One More Image

feb 2019 mountain lion

We’ve had a mountain lion roaming our neighborhood for a few weeks. Our next door neighbor snapped this image of the big cat right up in a tree in his backyard. It makes me a little nervous to have such a wild creature so near to our home, but we’re just taking precautions and being alert to any signs that he is back.

Ultimate Naturalist Library September 2017 @handbookofnaturestudy

There are many, many nature journal ideas included in the archives of the Handbook of Nature Study newsletters. If you have any level of membership, make sure to download the newsletter index to make finding a topic easy.

Newsletter Index download

76 issues of the Handbook of Nature Study newsletter are available in the Discovery level of membership for only $20! You also get the Getting Started with the Outdoor Hour Challenge ebook in this level which makes it a super awesome value for your $20.

Download an index of topics here: Handbook of Nature Study Newsletter Topics and Printables.



Outdoor Hour Challenge – Signs of Spring 2019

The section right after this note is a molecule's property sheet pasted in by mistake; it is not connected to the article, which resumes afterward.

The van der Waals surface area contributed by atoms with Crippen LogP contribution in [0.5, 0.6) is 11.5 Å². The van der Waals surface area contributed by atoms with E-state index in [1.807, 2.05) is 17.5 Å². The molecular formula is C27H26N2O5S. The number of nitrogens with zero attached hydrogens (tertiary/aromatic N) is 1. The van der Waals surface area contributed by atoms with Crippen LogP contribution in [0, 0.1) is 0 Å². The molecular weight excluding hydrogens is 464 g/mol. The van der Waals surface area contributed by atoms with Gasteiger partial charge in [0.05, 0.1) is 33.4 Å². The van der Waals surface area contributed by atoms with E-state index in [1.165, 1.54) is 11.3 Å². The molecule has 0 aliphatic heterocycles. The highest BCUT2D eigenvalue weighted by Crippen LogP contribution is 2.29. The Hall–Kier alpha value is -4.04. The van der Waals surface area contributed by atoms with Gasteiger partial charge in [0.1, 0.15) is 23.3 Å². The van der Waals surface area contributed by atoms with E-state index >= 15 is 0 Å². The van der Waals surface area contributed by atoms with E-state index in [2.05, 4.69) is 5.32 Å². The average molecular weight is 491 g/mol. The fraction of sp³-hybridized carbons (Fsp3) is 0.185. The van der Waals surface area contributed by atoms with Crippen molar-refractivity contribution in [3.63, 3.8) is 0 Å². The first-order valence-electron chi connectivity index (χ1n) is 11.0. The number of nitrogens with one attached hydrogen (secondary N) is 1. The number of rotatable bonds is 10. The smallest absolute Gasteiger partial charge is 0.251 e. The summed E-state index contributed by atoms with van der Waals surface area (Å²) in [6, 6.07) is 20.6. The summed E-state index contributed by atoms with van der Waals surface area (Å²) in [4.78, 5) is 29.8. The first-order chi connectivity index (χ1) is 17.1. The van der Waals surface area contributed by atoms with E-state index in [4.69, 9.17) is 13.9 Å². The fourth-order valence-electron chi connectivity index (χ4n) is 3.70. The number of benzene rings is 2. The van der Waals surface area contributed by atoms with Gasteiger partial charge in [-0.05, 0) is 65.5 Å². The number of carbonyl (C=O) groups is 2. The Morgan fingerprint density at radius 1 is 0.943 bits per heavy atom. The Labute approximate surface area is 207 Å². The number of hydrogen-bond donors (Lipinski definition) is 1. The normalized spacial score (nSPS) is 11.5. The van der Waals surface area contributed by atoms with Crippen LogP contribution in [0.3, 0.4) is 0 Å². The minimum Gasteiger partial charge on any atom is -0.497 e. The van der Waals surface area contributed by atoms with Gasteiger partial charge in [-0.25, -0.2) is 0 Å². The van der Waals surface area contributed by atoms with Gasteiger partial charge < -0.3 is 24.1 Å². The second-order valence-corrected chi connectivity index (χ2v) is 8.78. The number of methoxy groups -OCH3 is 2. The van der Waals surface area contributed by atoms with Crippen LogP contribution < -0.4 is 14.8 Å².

“A simple spring nature study starts as soon as you start to notice the changes around you.”

In my part of the world, we’re not even close to seeing any signs of spring. But, last week I was in California and I greatly enjoyed the landscape turning green, the early spring bulbs starting to blossom, and the warm sunshine as I walked to the river.

You can complete this challenge at any time you note the first signs of spring in your neighborhood. It’s actually quite a life lesson for children to be aware of the changing of the seasons and what to look for when you’re taking your Outdoor Hour time.



Use the suggestions in the challenge linked below along with the free printables available to create a record of your family’s signs of spring.

Signs of Spring Nature Study

Make sure to click the link above to read the entire Outdoor Hour Challenge with helpful links, nature study ideas, and suggested follow-up activities.

Daffodil nature journal with flowers and watercolors

This challenge is not found in an ebook but if you’re interested in an ebook of spring related challenges, you can check out the selections on the spring page in the Handbook of Nature Study linked below.

Spring Ebooks Graphic button

Are you just joining the Outdoor Hour Challenge? You can find the complete plan for the rest of the year by clicking the link below.

OHC Plan 18 to 19 Join Us

If you are already a member here on the Handbook of Nature Study, you can download a detailed schedule of nature topics and ebooks from your membership.

Ultimate Naturalist Library September 2017 @handbookofnaturestudy